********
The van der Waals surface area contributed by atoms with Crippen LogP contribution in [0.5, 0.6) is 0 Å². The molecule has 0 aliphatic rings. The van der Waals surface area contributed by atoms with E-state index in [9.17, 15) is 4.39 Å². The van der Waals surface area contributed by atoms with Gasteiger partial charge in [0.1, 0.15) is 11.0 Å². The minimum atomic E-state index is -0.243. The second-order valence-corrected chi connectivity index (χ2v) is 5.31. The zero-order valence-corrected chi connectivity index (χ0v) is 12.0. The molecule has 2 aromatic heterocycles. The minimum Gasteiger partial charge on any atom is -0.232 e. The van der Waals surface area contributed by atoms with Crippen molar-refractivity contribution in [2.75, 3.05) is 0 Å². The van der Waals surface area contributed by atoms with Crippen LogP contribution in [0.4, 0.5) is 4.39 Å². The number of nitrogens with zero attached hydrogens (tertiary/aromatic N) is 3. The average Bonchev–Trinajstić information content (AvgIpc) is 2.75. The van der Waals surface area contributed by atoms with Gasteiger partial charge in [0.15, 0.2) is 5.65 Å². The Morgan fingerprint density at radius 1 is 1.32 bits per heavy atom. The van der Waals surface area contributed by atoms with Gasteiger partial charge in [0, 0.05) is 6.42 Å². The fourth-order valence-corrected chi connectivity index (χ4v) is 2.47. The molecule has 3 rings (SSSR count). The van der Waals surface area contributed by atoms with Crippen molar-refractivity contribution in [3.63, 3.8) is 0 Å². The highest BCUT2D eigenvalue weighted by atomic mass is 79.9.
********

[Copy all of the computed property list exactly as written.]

The van der Waals surface area contributed by atoms with Crippen LogP contribution in [0.5, 0.6) is 0 Å². The molecule has 0 aliphatic rings. The van der Waals surface area contributed by atoms with E-state index in [9.17, 15) is 4.39 Å². The van der Waals surface area contributed by atoms with Gasteiger partial charge in [0.1, 0.15) is 11.0 Å². The minimum atomic E-state index is -0.243. The second-order valence-corrected chi connectivity index (χ2v) is 5.31. The zero-order valence-corrected chi connectivity index (χ0v) is 12.0. The molecule has 2 aromatic heterocycles. The minimum Gasteiger partial charge on any atom is -0.232 e. The van der Waals surface area contributed by atoms with Crippen molar-refractivity contribution in [2.75, 3.05) is 0 Å². The van der Waals surface area contributed by atoms with Crippen LogP contribution in [0.4, 0.5) is 4.39 Å². The number of nitrogens with zero attached hydrogens (tertiary/aromatic N) is 3. The average Bonchev–Trinajstić information content (AvgIpc) is 2.75. The van der Waals surface area contributed by atoms with Gasteiger partial charge in [0.15, 0.2) is 5.65 Å². The Morgan fingerprint density at radius 1 is 1.32 bits per heavy atom. The van der Waals surface area contributed by atoms with Gasteiger partial charge in [0, 0.05) is 6.42 Å². The fourth-order valence-corrected chi connectivity index (χ4v) is 2.47. The molecule has 3 rings (SSSR count). The van der Waals surface area contributed by atoms with Crippen molar-refractivity contribution in [3.63, 3.8) is 0 Å². The highest BCUT2D eigenvalue weighted by atomic mass is 79.9.